Tuesday, December 10, 2019
Aboriginals and Torres Strait Islanders of Australia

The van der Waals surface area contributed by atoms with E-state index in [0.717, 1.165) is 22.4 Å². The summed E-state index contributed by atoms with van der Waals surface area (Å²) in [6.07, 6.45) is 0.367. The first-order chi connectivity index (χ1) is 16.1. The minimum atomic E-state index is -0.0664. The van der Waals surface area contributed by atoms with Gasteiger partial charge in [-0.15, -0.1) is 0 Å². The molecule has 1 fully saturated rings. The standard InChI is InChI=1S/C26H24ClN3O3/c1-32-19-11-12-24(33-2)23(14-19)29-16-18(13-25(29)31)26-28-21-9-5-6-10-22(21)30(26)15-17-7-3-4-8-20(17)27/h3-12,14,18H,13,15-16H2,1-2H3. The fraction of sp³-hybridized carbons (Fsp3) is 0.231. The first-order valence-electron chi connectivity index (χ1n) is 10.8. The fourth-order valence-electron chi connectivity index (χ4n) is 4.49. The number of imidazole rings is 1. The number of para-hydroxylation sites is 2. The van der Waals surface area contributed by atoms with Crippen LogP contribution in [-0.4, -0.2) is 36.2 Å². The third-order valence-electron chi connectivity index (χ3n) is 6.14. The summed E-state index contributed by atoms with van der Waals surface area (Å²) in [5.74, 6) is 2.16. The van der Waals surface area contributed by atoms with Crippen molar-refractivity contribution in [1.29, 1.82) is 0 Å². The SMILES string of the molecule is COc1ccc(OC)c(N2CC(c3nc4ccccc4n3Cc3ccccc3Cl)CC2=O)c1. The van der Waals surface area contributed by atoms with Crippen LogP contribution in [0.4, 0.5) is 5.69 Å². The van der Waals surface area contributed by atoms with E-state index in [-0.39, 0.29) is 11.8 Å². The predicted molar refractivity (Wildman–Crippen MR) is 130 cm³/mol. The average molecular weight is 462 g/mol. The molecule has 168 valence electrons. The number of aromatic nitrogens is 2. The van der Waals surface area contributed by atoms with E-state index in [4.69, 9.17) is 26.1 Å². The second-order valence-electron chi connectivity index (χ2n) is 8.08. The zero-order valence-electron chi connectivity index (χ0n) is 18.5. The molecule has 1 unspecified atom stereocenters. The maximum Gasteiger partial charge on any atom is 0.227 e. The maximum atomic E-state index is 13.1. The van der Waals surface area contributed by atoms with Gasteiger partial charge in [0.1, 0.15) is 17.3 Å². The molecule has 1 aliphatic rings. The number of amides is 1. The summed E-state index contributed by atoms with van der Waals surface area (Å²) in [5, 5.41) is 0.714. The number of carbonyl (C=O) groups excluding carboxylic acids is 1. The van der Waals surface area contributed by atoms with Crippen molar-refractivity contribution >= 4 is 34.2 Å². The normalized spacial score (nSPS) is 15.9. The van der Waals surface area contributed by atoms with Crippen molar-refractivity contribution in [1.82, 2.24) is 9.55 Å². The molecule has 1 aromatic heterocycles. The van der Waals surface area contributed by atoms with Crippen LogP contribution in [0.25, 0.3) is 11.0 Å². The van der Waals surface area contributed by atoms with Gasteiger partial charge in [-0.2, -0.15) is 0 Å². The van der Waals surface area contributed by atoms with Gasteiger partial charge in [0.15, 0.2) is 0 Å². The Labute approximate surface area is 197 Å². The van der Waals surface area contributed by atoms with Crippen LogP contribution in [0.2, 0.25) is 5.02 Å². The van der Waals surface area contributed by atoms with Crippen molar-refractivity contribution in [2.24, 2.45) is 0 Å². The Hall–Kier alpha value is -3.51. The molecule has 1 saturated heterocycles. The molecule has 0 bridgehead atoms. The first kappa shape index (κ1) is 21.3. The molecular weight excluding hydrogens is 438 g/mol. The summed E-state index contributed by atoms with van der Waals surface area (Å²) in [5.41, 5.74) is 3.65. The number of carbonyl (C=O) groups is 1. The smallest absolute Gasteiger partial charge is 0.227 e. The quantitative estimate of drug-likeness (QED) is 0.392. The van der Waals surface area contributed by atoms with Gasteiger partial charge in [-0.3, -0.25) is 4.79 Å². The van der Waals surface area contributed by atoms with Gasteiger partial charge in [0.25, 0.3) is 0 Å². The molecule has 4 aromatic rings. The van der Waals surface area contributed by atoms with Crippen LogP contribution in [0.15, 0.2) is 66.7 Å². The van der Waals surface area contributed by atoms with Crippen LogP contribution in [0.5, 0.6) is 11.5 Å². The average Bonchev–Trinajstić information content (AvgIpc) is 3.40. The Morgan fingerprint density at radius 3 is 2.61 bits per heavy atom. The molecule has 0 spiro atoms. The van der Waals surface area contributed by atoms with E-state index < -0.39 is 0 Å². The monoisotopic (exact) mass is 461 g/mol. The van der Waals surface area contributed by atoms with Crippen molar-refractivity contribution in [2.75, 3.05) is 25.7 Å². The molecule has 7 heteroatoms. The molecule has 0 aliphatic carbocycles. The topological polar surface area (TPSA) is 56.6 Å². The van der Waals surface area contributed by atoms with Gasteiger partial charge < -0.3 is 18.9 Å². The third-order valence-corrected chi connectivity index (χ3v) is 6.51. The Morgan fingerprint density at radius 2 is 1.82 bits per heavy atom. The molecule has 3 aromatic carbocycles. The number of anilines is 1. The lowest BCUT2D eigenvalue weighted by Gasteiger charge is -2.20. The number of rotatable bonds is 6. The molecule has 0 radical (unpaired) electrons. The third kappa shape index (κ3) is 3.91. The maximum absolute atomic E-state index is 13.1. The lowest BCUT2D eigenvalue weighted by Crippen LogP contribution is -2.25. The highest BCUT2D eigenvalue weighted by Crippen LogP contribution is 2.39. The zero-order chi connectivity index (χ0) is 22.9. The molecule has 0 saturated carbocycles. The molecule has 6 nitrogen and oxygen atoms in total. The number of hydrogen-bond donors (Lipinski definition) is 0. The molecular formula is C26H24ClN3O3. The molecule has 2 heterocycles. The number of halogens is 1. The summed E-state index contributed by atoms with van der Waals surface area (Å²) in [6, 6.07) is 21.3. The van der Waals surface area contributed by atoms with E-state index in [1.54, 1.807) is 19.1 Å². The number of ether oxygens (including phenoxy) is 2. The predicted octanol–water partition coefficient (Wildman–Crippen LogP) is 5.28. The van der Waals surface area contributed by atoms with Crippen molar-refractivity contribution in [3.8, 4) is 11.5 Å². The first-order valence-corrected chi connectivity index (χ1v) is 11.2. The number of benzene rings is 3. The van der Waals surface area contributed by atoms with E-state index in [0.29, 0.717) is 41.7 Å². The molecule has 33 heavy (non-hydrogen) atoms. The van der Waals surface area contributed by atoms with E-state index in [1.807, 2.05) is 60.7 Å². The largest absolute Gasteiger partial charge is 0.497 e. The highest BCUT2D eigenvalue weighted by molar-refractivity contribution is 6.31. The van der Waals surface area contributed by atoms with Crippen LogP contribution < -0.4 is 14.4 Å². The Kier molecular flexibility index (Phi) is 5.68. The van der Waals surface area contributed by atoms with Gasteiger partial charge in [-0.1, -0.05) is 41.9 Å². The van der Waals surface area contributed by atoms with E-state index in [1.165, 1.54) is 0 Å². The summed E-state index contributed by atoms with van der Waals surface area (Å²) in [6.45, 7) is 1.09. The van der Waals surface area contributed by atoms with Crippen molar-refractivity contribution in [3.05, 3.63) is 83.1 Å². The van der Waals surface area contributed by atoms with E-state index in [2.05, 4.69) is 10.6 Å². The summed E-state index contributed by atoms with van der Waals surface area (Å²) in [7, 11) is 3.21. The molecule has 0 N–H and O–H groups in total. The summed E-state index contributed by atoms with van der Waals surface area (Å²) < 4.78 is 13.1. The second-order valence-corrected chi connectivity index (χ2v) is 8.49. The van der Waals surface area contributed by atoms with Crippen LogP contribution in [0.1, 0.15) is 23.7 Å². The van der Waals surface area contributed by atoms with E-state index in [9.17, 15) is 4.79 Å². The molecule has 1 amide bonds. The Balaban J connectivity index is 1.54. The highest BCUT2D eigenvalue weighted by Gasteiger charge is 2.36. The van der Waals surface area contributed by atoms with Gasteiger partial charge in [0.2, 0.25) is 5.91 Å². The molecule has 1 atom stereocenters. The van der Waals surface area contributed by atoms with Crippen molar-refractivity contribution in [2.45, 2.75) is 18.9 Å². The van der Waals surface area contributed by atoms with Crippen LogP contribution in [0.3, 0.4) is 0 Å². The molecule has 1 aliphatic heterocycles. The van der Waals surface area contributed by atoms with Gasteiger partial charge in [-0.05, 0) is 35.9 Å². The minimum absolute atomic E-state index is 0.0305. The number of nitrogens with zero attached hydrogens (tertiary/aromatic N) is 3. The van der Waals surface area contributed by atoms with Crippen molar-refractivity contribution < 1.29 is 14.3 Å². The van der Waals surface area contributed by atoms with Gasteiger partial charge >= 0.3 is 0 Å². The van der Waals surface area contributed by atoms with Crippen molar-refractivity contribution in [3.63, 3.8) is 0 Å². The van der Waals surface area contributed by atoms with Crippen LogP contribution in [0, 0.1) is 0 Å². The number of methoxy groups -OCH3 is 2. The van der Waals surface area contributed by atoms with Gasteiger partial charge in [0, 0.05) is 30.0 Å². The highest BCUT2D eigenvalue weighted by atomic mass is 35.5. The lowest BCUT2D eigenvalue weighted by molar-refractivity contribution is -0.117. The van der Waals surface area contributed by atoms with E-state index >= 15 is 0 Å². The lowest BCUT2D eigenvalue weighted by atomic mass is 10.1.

Question: Describe about the Aboriginals and Torres Strait Islanders of Australia. Answer: Part A: a) The Aboriginals, like Brad now is suffering from social exclusion, police arrest and harassment by the police. He is also addicted to alcohol and drug. However, he is unwilling to take any help from the government. Being Aborigines by origin, he has been removed from his land, family and culture in an early age. Land, family and culture is of immense importance to Brad and other the Aboriginal and Torres Strait Island people. Social structuring in the Aboriginal and Torres Strait Island people is based on the relationships between people. This structuring is also termed as kinship system (Attwood et al. 2015). A composite kinship exists where each member of the tribe is related to every other member of the group. In the kinship system, each person is named in accordance to the relation to the one another. Aboriginal had been moved to missionaries where they were not allowed to speak their own languages and follow their cultural practices. Aboriginal and Torres Strait Island folks were forcefully removed from their traditional land and from hunting and gathering of foods (Beresford, Partington and Gower 2012). Brad is also among them who have been forcefully removed from his land and family. The Aboriginal and Torres Strait Island people, like Brad, still live under poor socio-economic conditions including homelessness and poverty. Adverse government policies have Brad avert to take help from governmental organizations (Beresford, Partington and Gower 2012). b) The Aboriginal culture is very different from the culture of an average Australian. A caseworker should be aware of his own culture which is dormant within himself. Aboriginal culture is very different from the set of culture that is followed by an average Australian. Awareness about the culture of the average Australian and aboriginal culture will help to serve better service towards Brad. A direct eye contact is polite according to an average Australian but interpreted as admonishing in the Aboriginal society. Language again shows the difference in culture. An aboriginal like Brad often tend to say yes to questions they are unable to interpret the meaning. Again, the Aboriginals maintain direct link between abstract and concrete reality. This link often get reflected in their thought process. However, an average Australian culture shows no such link between the abstract and the real world. Each language uses its own metaphors and imagery, which cannot be translated to other lang uages. This leaves space for miscommunication (Geia, Hayes and Usher 2013). According to Aboriginal culture, it is considered impolite to contradict directly the proposition of the speaker. Thus, some Aboriginal clients including Brad respond in accordance to what the speaker wants to hear. Shyness is another factor which keep Brad including other Aboriginal to remain silent even in pain. c) Knowledge about the history, language and culture of the Aboriginal and Torres Strait Island community helps a caseworker to provide support to Brad. Brad, who belongs to the Aboriginal community is depressed and under the influence of drug. Addressing Brads problems with cultural competence would increase acceptability of the services provided. A service that will help to build clinical and therapeutic relationship with Brad might help him. Adopting strategies that are culturally compatible to Brad will help him. A non-traditional way of providing service to Brad might help him to overcome his depressions and poor mental health (Brimblecombe et al. 2014). 2: Brad is an Indigenous client of the Aboriginal and Torres Strait Island community. Aboriginal family and the kinship system are the main forces that bind the Aboriginal people together. This supports them both psychologically and emotionally. An aboriginal caseworker, being a part of the aboriginal community, works with the clients even after working hours. Sometimes they feel obligated to share their resources with the members of the Aboriginal family. As an Aboriginal caseworker, one should understand the concept of the kinship structure in the Aboriginal tribes. The traditional structure of the Aboriginal and Torres Strait Island people including Brad is different from the family structure of the Western world (Browne-Yung et al. 2013). Aboriginal people respect their elders and their experiences. A good link with the representatives of the Aboriginal community not only creates referrals for the families but also enhances accessibility (Burridge 2014). A caseworker needs to und erstand the effect of Government policies and thus remove the misconceptions of the community. 3: The two key organizations that can help Brad and the Aboriginal and Torres Strait Island community are discussed below: Secretariat of National Aboriginal and Islander Child Care (SNAICC) is a non-governmental and national childcare body of Australia, that takes care of the interest of the Aboriginal children and their families. The organizations functionality include crches, child-care service, pre-school and early child-hood education, family-support services and family group homes (Clendinnen 2012). The objective of the organization is to early childhood development in Aboriginal society. It also works towards elimination of poverty among Aboriginals and help them to confront poverty. They also promote awareness among the public to protect the Torres Strait Island children from being removed from their families forcibly. In our context, the client, Brad, has been removed forcefully from his family and community right in his childhood. The Healing Foundation is an independent organization that works for the aboriginals. The aim of this program is to ensure that to build cultural strength and develop skills of the workers (Dudgeon, Milroy and Walker 2014). The healing programmes include education and training to the children to build a workforce within the community. Brad is now under the influence of drugs and alcohol. Healing Foundation can also help Brad to get out of such hazardous health conditions and help him to lead normal life. 4: While considering the plight of the Aboriginal community, Brad, it is important to understand the framework of the Australian Aboriginal history. In the post colonization period the population has declined rapidly and by 1920s the number fell to 60,000. Hence, European colonization had a far-reaching effect on the Aboriginal society. Aboriginal and Torres Strait Islander people were forced to move from their traditional land and from hunting and gathering of foods. Brad is also among them who have been forcefully removed from his land and family. Resistance to such activity gave rise to violence. Many Aboriginal had been moved to missionaries where they were not allowed to speak their own languages and follow their cultural practices. Laws were enacted to separate the Aboriginals and Torres Strait Islander people from other Australians (Duthie, King and Mays 2014). These laws also restricted the rights provided to Brad. Aboriginal and Torres Strait Island workers were also prevent ed from keeping any kind of contact with their families. Thus, many lost their languages and cultural identity (Eades 2013). 5: The practice of removing the Aboriginal and Torres Strait Island children existed right from the period of British colonization. A national enquiry revealed the fact that this practice has been carried with the aim of segregating Aboriginal and Torres Strait Island children from their unique culture and identity (Geia, Hayes and Usher 2013). Brad is also being isolated from his land, culture and community right from his childhood. Now he is under influence of drug and other health hazards. It is also evident that many Aboriginal and Torres Strait Island folks, like Brad, still live under poor socio-economic conditions including homelessness and poverty. All these factors together contributed poor physical health and depression of the Aboriginal and Torres Strait Island community (Gubhaju 2013). According to a study made by the National Health Survey, 29% of the adults in the in the risky zone of alcohol consumption (Hopkins, Taylor and Zubrick 2013). They are even prone to consump tion of drugs, which is also a cause for ill health as is the present state of Brad. 6: Connection with integrated family and culture, daily interaction between extended family members and cultural programs promoting their original identity are three different ways to provide these services to the Aboriginal community. The Aboriginal and Torres Strait Island children were removed forcefully from their families and land at an early age. Thus, providing facilities to these children so that they can spend more time with the members of their extended family help them to recognize their culture and tradition. In Australia, a growing number of children are under residential care. This is beneficial as it provides stability to the young and the children (Eades 2013). According to a census made by the Australian government the population of the Aboriginal society is increasing in each passing year. Aboriginal have a short life span. Aboriginals are more affected by aging because of their poor health. Planning to provide residential services to aged over 50 years is required. Many NGOs and other organization are trying to provide health and care support to the aged Aboriginals. Aboriginals give high respect to their elders. Hence, these elders can act as a key to reach and understand the Aboriginal culture. Providing service and helping them at their old age will diminish the gap between the Australians and the Aboriginal society. Residential care is also provided to the young people of the Aboriginal society. Targeted residential service is provided to the young generation of the Aboriginal society in accordance with their age. They were given education and training to join the work force, which will improve their social and psychological functionality. Indigenous society members need care for their extended family. The Aboriginals are usually very poor. The youth are often over-burdened with the family responsibility, which in turn might cause of mental and physical ill health. Including them in the work force and providing them with job will keep them engaged and keep them away from depression. 7: a) What has gone wrong: Accessible services are those that are available physically, economically affordable, and culturally acceptable. If the service provider that is Wings does not give respect and acknowledgement to the cultural factors and economic constraints, physical barriers would exist in providing the services to the Aboriginal and Torres Strait Island community. Charging fees for the services provided prevent poor Aboriginal and Torres Strait Island folks and Brad from accessing the service (Johnson, Nguyen and Roco 2013). Economic and financial backwardness prevents them from accessing the service. Time constraint can also act as a barrier to provide service to Brad and other Aboriginal and Torres Strait Island tribe. Chronic and complicated problems requires more consultation time. This problem can also be enhanced by health illiteracy. A pure and highly structured programs accepted by Wings fails to acknowledge and show respect to the Indigenous culture and well-being. This acts as a barrier in providing service to Brad and other Aboriginal and Torres Strait Island people. Indigenous cultures are different from the non-Indigenous culture. Assuming that fluency in English implies good and effective communication often acts as a barrier to the service provider, Wings. The Aboriginal and Torres Strait Island including Brad have their own languages often are reluctant to accept any other language as their own. The service provider, Wings has ignored importance of kinship system in the Aboriginal and Torres Strait Island society. This can act as a communication gap between Brad and other Aboriginal and Torres Strait Island folks. The Aboriginal and Torres Strait Island clan including Brad are strongly bonded with their family members and extended family members. Kinship system is a integral part of the Aboriginal society. Many Aboriginal had been moved to missionaries where they were not allowed to speak their own languages and follow their cultural practices. b) Why has it gone wrong: Studies have revealed that Indigenous health hazards are the effects of post colonization. Brad who is a part of the Aboriginal and Indigenous community is addicted to drug have different health hazards. Past injustice and adverse government policies often make the Aboriginal and Torres Strait Islander reluctant to avail the services provided by Wings. Forced removal of children, fear of relocation of families are the factors that prevent Brad from taking help from Wings. Shame and shyness also have negative impact on accepting services from Indigenous organizations like Wings. There are many causes for the feeling of shame. It sometimes originates from being singled out from the immediate society. Shame is often the chief reason behind the the Aboriginal and Indigenous folks and Brad in not attending specific health programs. Again shame from having talked down and subject to harsh behavior and judgments on different parental and child rearing practices, low self-esteem, and lack of confidence often prohibit them from getting the available services. Indigenous service providers also often fail to provide service to all without making any discrimination. It is evident that the number of non-indigenous clients is more than the number of indigenous clients. Shyness is also a factor that obstructs the Aboriginal and Torres Strait Island people like Brad to access the services (Lowe and Yunkaporta 2013). The reluctance to interact with the service provider due to perceived social distance and difference in power between the service providers, Wings and Indigenous people, Brad often manifest into inhibition towards accessing the service. Aboriginal and Torres Strait Islander people also suffered from sexual abuse and physical torture. They were also forced as domestic workers and laborers. Aboriginal and the Indigenous workers were also prevented from keeping any kind of contact with their families. Thus, many lost their languages and cultural identity. c) What needs to change: A wide range of strategies are under taken to improve and hence overcome the hindrance caused by different issues which prevents Brad and other the Aboriginal and Torres Strait Island people to access the services. Thorough analyses of the factors could provide for an affirmative step. Physical availability, appropriateness, affordability and acceptability are some the factors that should be taken into account to improve and undertake positive steps towards accessibility of the services provided. Several authors attempts to find out the reasons that are need to be changed to increase the availability of the services. Only the physical presence does not assure that the health services are provided to the Aboriginal and Torres Strait Island people, Brad. Economic backwardness and high cost related to the services provided often obstruct them from actually providing the service. Complicated and complex issues combined with high cost make the health services unaffordable (Maclean et al. 2013). Services provided should be non-discriminatory and comprehensive by nature. The degree of acceptability of the service often depends on the respect and acknowledgement of the culture of the community as a whole. The services provided by Wings are often culturally sensitive to the Aboriginal and Torres Strait Island people and Brad. A cross-cultural miscommunication exists between the Indigenous clients and the service provider (Malaspinas 2016). Language and barriers to communication obstruct the Aboriginal client Brad from availing the services. Aboriginal and Torres Strait Islander people also suffered from sexual abuse and physical torture. Power imbalance is another factor which needs to be changed. They were also forced as domestic workers and laborers. Aboriginal and Torres Strait Islander workers were also prevented from keeping any kind of contact with their families. d) How can it be changed: In the scenario of long-run effects of colonization, injustice in the past and societal racism, Wings need to take special measures to develop a culturally acceptable and secure service for Brad and other the Aboriginal and Torres Strait Islander. Some of the strategies like: Involving the Aboriginal community people in the framing and delivering of the services. Show respect to the Aboriginal relationships and gender biased behavior rules Undertake flexible and coordinated services. Design health oriented programs that are drafted by the Indigenous community and are appropriate to their culture Engage Indigenous staff in non-Indigenous activity Train a non-Indigenous staff in accordance to culture that prevailed in the Indigenous society. Specific health programs to serve the Aboriginal and Torres Strait Islander health problems. Wings can provide culturally acceptable health services to the Aboriginal and Torres Strait Island community (Markwick 2014). These programs generally run by the Indigenous communities are aimed at providing multi-disciplinary health services. Training the non-Indigenous and making them culturally compatible to the Aboriginal and Torres Strait Island people will ensure better quality of the service provided. A non-Indigenous people require knowing about the imbalances that exist between a health professional and the client. Adopting cross-communication skills are also crucial for improving the services provided to the Aboriginal and Torres Strait Island people. Flexible programs are more successful as they can attract people that are more indigenous. Indigenous societies have clear demarcation of gender to avoid interaction between males and females or between different groups/kin. Indigenous people refuse to accept the services, which breaches this rule. Hence, going by the gender p rotocol helps to improve the services provided to the Aboriginal and Torres Strait Island community (McWhirter 2014). Trust and understanding are the fundamental pillars of making the services effective and accessible. Working with the elderly people in the Indigenous society is extremely important, as it is useful to build the level of trust. 8: a) Indigenous Australians have different cultural models, which includes language and communication. Evidence showed that health professional often fails to comprehend the language of the Aboriginal and Torres Strait Islander. Hence, a communication gap exists. Direct eye contact is considered polite in the Western culture, but in Indigenous culture, it is interpreted as admonishing someone. The Aboriginal and Torres Strait Island people stay silent while in pain during treatment, as they were unable to comprehend fully the language of the non-Indigenous professional (Montagu 2013). Avoiding such situation will help the people from the Aboriginal and Torres Strait Island society. In the Aboriginal and Torres Strait, society gives respect to the elders for their experience and wisdom. Elders are considered to have highest spiritual and cultural knowledge. These aged people of the Aboriginal society can only ensure that the services delivered are relevant culturally (Nguyen and Cairney 2013). Communication with these elders will help the non-Indigenous to understand the culture of the aboriginals. Arranging to serve the Aboriginals through flexible health oriented program will attract the Aboriginal community people to accept the services provided. More time is given while consulting with the Aboriginal clients having chronic health issues. This will help the service provider to understand the culture and characteristics of the Aboriginal society. b) Kinship is a fundamental feature of the Aboriginal and Torres Strait society. A child might not be living in the same address at the time of next appointment. Therefore, an Aboriginal should visit the kin to make sure that they have clearly understood the process of treatment. It is essential to understand the value of kin in the Aboriginal and Torres Strait society (Pickering 2014). Gender discrimination is given extreme importance in the Aboriginal and the Indigenous society. It involves about choosing the appropriate gender to discuss certain issues related to health. The Aboriginal and Torres Strait females feel it inappropriate to share health related issues to male non-Indigenous worker (Pillans and Fifield 2013). 9: a) Cultural safety is to fabricate an environment where the Aboriginal and Torres Strait Island society can be provided health services in a culturally compatible manner. Cultural competent service is to maintain sensitive and efficacious health care behaviours. To improve the outcomes of the health service provided, Wings should be conscious about the direct and indirect impact of racism in the Aboriginal society (Sherwood 2013). To learn and gather knowledge about the customs and social behavoir of the Aboriginal and Torres Strait society is important to understand, as it would make Wings services culturally competent. b) Client participation is essential in providing service to the culturally Aboriginal society, as it would enhance the process of building trust and respect for their culture. To improve health services to the Aboriginal society, the staffs construct a level of trust. The Aboriginal society gives immense respect to their elders (Young et al. 2013). A link established through them can help the workers to make their services more acceptable. Involving the elders will also help Wings workers to better, understand the culture of the community. c) As an organization Wings has developed culturally compatible policies and methods while dealing with the Aboriginal and Torres Strait individuals. Wings has consulted with the Indigenous community representatives, leaders and service workers while fabricating strategies to enhance the service delivery. Wings incorporates cultural diversity among the staffs with culturally compatible policies and strategies (Montagu 2012). Wings also analyses the extent to which it can adopt and reflect the needs of the Aboriginal and the Torres Strait islanders. Wings has also incorporated the cultural knowledge in planning and delivery of their services. 10: The Aborigines and Torres Strait Island people suffer from extreme economic backwardness in the post colonization period. The rate of unemployment of the Aborigines and Torres Strait Island people has increased constantly since 1990s. Skill deficit, low level of education contributed to this low level of unemployment for long period. The rate of participation is also lower in case of Indigenous people. A long-term unemployment might lead to poor physical and mental health. Poverty is also associated with long run unemployment. Workers unemployed for a long time often tend to lose their skills. This makes them all the more difficult for them to re-enter the work force. Long run unemployment makes the Aborigines and Torres Strait Islanders forget the skills they have acquired in the process. Employers, hence, tends to screen them against more skilled labour. Low level of education, outdated skills and skills related to declining industries all contributed to the long-term unemploym ent (Dudgeon, Milroy and Walker 2014). Long-term unemployment is one of the major reasons behind poverty and economic backwardness in the Aboriginal and Torres Strait Island society. Specific and chronic diseases are also associated with long-run unemployment. Mental illness and depression are all effects of long-term unemployment. Depression often leads to addiction to drug and other substances. Unemployment also contributed to the alienation of a huge number of young adults. Social exclusion is an effect of long-run unemployment. Social exclusion in the form of police arrest and harassment, low social and civic engagement, high consumption rate of alcohol and drug are some of the impact shown by long run unemployment. Cultural aspects also play a vital role in eradicating poverty and unemployment in the Aborigines and Torres Strait Islanders society. Aboriginal and Torres Strait Islander people also suffered from sexual abuse and physical torture. Aboriginal and Torres Strait Isla nd workers were also prevented from keeping any kind of contact with their families (Beresford, Partington and Gower 2012). Thus, many lost their languages and cultural identity which in turn increases long-run unemployment. References: Attwood, B., Burrage, W., Burrage, A. and Stokie, E., 2015.A life together, a life apart: a history of relations between Europeans and Aborigines. Melbourne Univ. Publishing. 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